Is This How the Big Firms Litigate?
CLE lecturers almost always warn the listener not to sue for fees. They tell attorneys at the lectures that there will be an inevitable legal malpractice counterclaim. In the case of sole practitioners or small firms, a comparison of their insurance deductible with the fee claim should be made, because they may have to pay the deductible even before they have any possibility of collection.
One legal malpractice claim which comes up regularly is a law firm that takes a case for "investigation" or simply takes a case, and then drops it just before the statute of limitations expires. This seems to happen more often in medical malpractice. An expert (at least theoretically) must be on board before bringing the case (certificate of merit) and sometimes attorneys take on a case in the hope of a pre-complaint settlement, or in the hope of getting an expert. When neither happens, they give the case back to the client. Is this legal malpractice? Is a similar situation where the attorneys wait until the very last minute to work on a motion legal malpractice?
In Hinshaw & Culbertson, LLP v e-Smart Tech., Inc. ;2011 NY Slip Op 30651(U); Sup Ct, New York County; Docket Number: 113108/09; Judge: Judith J. Gische we see that the latter situation is not a good legal malpractice claim.
"Fritz and Hinshaw have successfully established - and Smart does not disagree -that Fritz and
Hinshaw were discharged as their lawyers August 1, 2008. It is also unrefuted that there was a pending motion in one of the California cases in which Smart’s opposition was due August 4, 2008. Smart’s argument, that it was negligent for Fritz and Hinshaw to wait until the last moment to work on the motion, which is why they were discharged, does not support a claim for legal malpractice. No deadline was missed. The supplemental claim, that Smart had to scramble to find new lawyers, is also unavailable. To establish a prima facie case of legal malpractice or negligence, the client must plead and prove facts tending to show that the law firm: 1) failed to exercise that degree of care, skill, and diligence commonly possessed and exercised by an ordinary member of the legal community, 2) that such negligence was the proximate cause of the actual damages sustained by the plaintiff and, 3) that “but for” the defendant’s negligence, the plaintiff would have been successful in the underlying matter (Laventure v, Galeno, 307 AD2d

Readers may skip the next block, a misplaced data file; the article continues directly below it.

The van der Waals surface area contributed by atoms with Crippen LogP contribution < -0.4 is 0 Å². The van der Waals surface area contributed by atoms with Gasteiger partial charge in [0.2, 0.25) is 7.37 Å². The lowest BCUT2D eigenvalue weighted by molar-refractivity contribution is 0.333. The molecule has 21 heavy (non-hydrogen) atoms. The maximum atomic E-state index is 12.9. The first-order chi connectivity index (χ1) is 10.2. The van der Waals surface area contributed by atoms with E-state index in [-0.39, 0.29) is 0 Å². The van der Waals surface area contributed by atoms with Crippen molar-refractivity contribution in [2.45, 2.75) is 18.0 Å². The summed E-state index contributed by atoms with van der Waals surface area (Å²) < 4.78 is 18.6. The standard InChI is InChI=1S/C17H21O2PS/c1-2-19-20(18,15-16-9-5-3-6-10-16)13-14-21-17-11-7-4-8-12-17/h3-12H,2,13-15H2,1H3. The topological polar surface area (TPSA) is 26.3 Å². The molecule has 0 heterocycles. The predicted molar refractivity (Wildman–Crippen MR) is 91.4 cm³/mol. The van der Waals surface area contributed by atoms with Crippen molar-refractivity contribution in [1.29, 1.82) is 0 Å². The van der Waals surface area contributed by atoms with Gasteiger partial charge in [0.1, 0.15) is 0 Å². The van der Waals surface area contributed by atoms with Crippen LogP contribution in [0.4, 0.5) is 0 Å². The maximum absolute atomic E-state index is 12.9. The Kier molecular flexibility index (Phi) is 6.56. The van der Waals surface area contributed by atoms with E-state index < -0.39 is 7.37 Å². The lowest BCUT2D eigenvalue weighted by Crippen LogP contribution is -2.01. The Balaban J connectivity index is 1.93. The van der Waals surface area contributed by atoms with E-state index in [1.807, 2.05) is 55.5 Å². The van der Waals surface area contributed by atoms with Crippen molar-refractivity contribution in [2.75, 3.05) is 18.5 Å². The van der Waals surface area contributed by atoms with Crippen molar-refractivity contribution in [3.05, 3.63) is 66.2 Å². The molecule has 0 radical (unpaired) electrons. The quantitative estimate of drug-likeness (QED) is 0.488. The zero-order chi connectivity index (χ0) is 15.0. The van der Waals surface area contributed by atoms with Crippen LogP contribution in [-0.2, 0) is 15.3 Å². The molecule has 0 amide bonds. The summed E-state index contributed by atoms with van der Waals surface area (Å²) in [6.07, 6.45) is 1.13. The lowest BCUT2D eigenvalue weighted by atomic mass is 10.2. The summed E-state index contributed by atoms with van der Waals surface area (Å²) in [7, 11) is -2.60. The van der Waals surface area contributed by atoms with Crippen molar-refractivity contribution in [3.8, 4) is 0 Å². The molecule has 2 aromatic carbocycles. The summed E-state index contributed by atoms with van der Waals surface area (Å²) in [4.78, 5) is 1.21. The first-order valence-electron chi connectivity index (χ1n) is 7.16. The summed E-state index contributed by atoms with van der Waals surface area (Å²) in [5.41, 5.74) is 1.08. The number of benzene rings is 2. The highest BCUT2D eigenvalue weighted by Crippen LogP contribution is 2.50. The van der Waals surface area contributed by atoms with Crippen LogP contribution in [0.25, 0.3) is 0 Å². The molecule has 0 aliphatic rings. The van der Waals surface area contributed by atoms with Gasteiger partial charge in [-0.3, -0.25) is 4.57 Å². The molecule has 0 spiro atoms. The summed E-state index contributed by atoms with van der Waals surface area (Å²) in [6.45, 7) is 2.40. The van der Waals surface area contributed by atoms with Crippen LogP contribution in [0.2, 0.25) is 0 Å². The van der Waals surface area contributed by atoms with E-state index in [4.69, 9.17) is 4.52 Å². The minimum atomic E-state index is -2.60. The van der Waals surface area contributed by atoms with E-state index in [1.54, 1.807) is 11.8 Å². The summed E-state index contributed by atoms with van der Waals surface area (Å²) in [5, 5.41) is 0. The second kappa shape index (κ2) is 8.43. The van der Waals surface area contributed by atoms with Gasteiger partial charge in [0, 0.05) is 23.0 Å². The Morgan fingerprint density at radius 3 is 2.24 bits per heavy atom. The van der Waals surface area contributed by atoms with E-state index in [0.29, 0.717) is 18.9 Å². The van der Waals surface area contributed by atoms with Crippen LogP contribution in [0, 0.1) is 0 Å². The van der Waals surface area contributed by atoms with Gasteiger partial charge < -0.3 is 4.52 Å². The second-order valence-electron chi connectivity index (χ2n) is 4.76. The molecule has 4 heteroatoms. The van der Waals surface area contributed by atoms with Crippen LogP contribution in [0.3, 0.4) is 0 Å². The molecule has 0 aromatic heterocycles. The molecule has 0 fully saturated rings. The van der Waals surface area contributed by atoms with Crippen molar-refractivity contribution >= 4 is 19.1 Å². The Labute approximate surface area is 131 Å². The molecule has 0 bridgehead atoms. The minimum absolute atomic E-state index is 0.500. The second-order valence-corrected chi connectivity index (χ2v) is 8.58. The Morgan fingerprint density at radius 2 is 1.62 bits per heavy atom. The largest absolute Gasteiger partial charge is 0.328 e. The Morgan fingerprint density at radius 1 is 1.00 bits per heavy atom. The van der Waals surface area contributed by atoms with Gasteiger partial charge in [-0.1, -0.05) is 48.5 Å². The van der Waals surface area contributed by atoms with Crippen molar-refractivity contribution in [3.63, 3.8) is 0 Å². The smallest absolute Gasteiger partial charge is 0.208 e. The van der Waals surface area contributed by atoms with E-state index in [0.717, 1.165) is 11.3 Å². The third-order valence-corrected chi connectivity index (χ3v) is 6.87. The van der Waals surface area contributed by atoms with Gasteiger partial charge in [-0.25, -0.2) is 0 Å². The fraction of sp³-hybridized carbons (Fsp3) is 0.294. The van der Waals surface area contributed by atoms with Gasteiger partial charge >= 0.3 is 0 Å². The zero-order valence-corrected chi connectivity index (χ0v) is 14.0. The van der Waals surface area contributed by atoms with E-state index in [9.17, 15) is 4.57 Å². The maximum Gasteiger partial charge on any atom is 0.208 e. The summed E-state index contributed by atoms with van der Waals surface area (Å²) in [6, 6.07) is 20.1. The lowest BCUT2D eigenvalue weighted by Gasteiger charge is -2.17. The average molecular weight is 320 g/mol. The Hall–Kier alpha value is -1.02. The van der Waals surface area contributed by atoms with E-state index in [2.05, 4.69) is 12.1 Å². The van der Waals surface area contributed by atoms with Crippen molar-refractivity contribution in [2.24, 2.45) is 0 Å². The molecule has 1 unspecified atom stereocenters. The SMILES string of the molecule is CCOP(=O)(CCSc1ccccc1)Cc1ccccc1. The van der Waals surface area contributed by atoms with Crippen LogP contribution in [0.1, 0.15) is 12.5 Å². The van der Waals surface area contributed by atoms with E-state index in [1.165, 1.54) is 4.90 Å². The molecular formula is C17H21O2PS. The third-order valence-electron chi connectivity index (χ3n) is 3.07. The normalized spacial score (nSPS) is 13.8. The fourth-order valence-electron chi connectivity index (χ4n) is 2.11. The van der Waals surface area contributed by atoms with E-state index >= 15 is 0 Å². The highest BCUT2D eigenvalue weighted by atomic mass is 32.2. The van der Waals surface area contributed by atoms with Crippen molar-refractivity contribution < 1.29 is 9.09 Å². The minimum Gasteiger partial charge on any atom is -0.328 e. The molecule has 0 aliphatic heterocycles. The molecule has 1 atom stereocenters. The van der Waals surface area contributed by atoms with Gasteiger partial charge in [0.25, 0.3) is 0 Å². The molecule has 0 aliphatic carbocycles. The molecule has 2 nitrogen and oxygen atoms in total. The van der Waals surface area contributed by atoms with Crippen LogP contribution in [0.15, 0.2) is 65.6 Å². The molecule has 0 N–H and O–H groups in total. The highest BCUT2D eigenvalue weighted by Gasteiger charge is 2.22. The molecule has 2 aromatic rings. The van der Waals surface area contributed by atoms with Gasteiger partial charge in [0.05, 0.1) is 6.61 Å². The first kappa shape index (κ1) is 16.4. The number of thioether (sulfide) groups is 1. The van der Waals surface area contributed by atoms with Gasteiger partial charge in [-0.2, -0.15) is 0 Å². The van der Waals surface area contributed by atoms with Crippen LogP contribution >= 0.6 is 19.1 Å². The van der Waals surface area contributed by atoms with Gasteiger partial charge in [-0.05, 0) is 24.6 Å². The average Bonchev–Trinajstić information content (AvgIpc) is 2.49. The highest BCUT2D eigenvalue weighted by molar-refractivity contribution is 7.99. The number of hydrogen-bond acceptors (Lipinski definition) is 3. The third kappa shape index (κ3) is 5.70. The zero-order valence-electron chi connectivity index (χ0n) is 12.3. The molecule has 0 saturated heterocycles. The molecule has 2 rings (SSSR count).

255 [Ist Dept. 2003] ;Wexler v. Shea & Gould, 21 I AD2d 450, 621 NYS2d 858 [Ist Dept. 1995]. The facts do not support any of these elements and the claim for legal expenses spent to hire another attorney is not a malpractice claim. Therefore, Fritz and Hinshaw’s motion to dismiss the legal malpractice claim based upon the failure to timely prepare a response to the motion in the California action granted and that aspect of the malpractice claim is severed and dismissed."